Rockabilly has joined the ranks of established musical subcultures in the United States. As with other established music genres such as jazz, blues, bluegrass, and punk rock, a small core of rockabilly musicians are able to earn a steady but limited income, primarily by touring and playing at festivals specialist venues and recording for independent record labels. Like the other subcultures, the rockabilly "scene" supports musicians and their performances using fanzines, websites, and chat pages.

Although no other rockabilly performers have risen to the level of mass popularity enjoyed by the Stray Cats in the 1980s, the scene has grown in the 2000s. There has been a significant overlap with, and interaction between, the rockabilly scene and swing revival. Brian Setzer (of the Stray Cats and The Brian Setzer Orchestra) helped to join these two subcultures, in that he was both a rockabilly band leader and a swing band leader. Other artists, such as Tom Catmul and The Clerics, Trick Pony, Danny Dean and  the Homewreckers, (a country music trio influenced by both rockabilly and honky-tonk styles), The Reverend Horton Heat, Rattled Roosters, and Royal Crown Revue were also popular among both camps. Additionally, the Cherry Poppin' Daddies, a multi-genre rock band who found their biggest success in the swing revival scene, had recorded a number of rockabilly and country tunes on their studio albums.

There are active rockabilly scenes in many major United States cities, particularly on the west coast; as well as major festivals such as Viva Las Vegas and Hootenanny and the Heavy Rebel Weekend festival on the east coast. Rockabilly fans have made common cause with hot rod vintage car enthusiasts, and many festivals feature both music and vintage cars with a 1950s flavor. With the growth of satellite and internet radio, there are regular broadcast outlets for rockabilly music. The not-for-profit Rockabilly Hall of Fame was created March 21,1997 to remember the early rockabilly music and to promote those who want to continue rockabilly music popularity and accessibility into the future.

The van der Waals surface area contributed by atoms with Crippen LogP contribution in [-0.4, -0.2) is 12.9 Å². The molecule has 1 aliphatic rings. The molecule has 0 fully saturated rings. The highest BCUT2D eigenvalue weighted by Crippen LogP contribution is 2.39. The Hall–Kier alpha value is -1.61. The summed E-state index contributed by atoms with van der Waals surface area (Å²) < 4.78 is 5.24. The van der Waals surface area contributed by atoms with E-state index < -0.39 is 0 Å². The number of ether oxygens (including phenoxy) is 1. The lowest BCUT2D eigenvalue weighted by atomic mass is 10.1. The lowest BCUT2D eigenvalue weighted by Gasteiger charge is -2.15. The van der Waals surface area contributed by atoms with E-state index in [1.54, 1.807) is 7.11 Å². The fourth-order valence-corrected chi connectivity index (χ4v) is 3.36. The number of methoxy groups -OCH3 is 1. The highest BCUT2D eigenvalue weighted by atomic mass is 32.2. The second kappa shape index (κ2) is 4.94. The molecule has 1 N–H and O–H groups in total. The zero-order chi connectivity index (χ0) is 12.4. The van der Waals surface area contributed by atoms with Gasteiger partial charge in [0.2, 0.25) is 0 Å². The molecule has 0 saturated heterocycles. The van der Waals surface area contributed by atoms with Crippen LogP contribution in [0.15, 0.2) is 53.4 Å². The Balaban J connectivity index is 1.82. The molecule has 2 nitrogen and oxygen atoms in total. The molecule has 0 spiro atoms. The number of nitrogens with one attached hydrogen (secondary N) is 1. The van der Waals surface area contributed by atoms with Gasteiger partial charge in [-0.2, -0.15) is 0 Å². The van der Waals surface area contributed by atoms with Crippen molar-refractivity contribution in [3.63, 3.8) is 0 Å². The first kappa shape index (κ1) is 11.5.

Phil Friendly
"Honey Don't"
(Written by Carl Perkins)   

Recorded at Art Feins TV Show
Hollywood, California, December 2008

Name (Or. No. Of Instruments)
Phil Friendly – Vocals & Guitar
Big Manny Gonzales - Guitar
Russell Scott - Upright bass
John Palmer - Drums

One of the greats today is Phil Friendly, born Philip Izvarin on May 30, 1977, who is an international American rockabilly, singer-guitarist and songwriter who managed to build a huge following for himself consisting of rockabilly, country, and blues fans in various countries on both sides of the Atlantic Ocean. Phil has been fortunate enough to learn from the very best in the music business, recording country rock albums with the Grammy Award-winning guitar greats Pete Anderson and Albert Lee and sharing stage with the legendary James Burton and original Elvis Presley’s TCB Band (among many others) has certainly helped this young performer grow musically and develop his own style.